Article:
The video shows a 93-year-old grandfather curiously investigating who's playing his piano and enjoying the session.
There's an increasing call for music to be used as a form of therapy to help those suffering from Alzheimer's. A 93-year-old grandpa showed exactly why as he enjoyed a piano session held by his granddaughter. He didn't know she was his granddaughter but he could recognize good music and sat down to watch her play. The video was posted on TikTok by the man's granddaughter who goes by @sheelaawe. The video shows her playing the piano and her grandfather walking into the room, curious to see who's playing the piano. He's terribly confused as he doesn't remember her. "Every ten minutes, he asks who I'm and where I'm from," she wrote.
As she continues playing, she plays out his grandfather's thoughts as on-screen text. It reads: "He's thinking, 'Who's this strange lady playing my piano.'" The 93-year-old can be seen lingering by the door watching her with interest as she plays the piano beautifully. He walks a little closer but still not directly engaging with her. "Seems to be enjoying it," she writes on screen. He then confirms it by holding a thumbs up and she starts laughing. She continues playing and he takes a seat in the room, a front-row seat to watch his granddaughter play, unaware that it's his granddaughter.
He dozes off for a bit but then continues to relish watching her play the piano. She's moved to see that he still connects with music and writes that it's the small moments like these that give her immense joy. "Cherish your loved ones and make each moment count. Time is precious," reads the on-screen text. She captioned the post: My grandpa is 93 and has Alzheimer’s. He doesn’t know my name, where I live, or who I am. This is us, sharing a moment of happiness, where memory doesn’t have to play a part in the experience. Life is too short y’all. Make space for love & cherish the present moment with your loved ones." The post struck a chord with many, especially those who knew loved ones suffering from memory loss. "This is just beautiful all around," wrote one person.
As we reported recently, 81-year-old Paul Harvey, an old music teacher suffering from dementia, could still play music. In a heartwarming video, Harvey improvises a two-minute piece from four notes — F natural, A, D, and B natural. After the video went viral, he was invited to play live on TV from his home. A year after his performance on Breakfast TV, he was invited to conduct the BBC Philharmonic orchestra playing two of his compositions at the studio in Salford. Harvey achieved a personal dream of his by conducting the orchestra on his own composition. His son played the piano during the performance. The performance was recorded by the BBC Philharmonic orchestra as a single, with all proceeds going to the Alzheimer’s Society and Music for Dementia, which campaigns for people with the condition to have free access to music as part of their care.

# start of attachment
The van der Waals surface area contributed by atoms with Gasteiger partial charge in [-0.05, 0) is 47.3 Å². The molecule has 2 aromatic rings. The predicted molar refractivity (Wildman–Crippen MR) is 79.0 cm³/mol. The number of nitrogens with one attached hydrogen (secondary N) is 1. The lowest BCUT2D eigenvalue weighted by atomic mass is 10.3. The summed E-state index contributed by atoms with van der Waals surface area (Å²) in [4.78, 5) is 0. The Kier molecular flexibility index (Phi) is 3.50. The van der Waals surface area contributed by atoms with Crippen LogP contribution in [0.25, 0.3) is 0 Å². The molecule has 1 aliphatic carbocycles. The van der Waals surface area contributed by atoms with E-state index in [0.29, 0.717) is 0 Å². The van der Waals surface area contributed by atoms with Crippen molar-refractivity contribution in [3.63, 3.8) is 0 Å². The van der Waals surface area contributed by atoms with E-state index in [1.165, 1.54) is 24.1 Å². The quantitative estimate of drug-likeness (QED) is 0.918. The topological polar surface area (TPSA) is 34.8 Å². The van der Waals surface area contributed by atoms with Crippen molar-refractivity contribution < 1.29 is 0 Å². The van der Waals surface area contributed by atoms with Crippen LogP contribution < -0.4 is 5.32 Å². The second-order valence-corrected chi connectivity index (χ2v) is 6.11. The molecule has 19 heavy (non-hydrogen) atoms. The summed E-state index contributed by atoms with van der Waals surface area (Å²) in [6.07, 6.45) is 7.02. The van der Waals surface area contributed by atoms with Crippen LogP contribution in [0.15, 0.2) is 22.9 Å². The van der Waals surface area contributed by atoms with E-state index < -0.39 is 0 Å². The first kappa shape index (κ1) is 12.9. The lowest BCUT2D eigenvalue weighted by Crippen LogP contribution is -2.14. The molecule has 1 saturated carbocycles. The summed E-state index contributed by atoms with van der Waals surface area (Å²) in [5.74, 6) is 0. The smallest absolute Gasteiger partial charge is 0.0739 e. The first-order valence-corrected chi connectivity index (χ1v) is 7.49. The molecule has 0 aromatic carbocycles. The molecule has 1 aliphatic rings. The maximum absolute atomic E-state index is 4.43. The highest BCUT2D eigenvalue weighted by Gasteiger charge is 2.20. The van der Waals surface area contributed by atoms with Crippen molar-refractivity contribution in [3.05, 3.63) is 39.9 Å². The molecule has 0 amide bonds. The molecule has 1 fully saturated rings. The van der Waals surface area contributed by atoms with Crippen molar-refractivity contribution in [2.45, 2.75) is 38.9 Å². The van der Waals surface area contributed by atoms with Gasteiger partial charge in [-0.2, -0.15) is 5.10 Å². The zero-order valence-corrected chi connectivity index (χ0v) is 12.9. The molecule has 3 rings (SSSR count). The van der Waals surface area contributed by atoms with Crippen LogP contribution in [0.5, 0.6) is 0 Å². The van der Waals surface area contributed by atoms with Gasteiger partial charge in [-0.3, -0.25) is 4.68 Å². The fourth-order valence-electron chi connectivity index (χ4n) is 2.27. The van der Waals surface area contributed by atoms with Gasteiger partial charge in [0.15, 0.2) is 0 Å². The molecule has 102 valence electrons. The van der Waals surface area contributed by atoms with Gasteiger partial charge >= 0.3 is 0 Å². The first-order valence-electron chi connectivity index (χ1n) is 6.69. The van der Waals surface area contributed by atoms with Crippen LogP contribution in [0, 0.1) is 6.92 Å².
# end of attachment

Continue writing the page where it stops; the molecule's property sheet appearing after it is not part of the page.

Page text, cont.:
“It was magical, it was very, very special to work with such wonderful musicians. It made me feel alive, I couldn’t believe that an orchestra was playing my music and I was standing in front of it conducting them. I hadn’t conducted in such a long time before this, it was a real thrill,” said Paul, who had been moved into sheltered accommodation as part of his dementia care nearly five years earlier. Paul studied piano at the Guildhall School of Music and became a composer and expert pianist.
Dad’s ability to improvise and compose beautiful melodies on the fly has always amazed me.— Nick Harvey (@mrnickharvey) September 17, 2020
Tonight, I gave him four random notes as a starting point.
Although his dementia is getting worse, moments like this bring him back to me. pic.twitter.com/dBInVCTmfF
His son, Nick had seen his Dad come alive when at the piano but to watch him conduct an orchestra was a whole different experience altogether. “It moved dad and me and my two brothers beyond compare. It was a dream come true for dad to conduct and play with an orchestra of that caliber as an 81-year-old. It’s what dreams are made of. It was like an out-of-body experience," he said.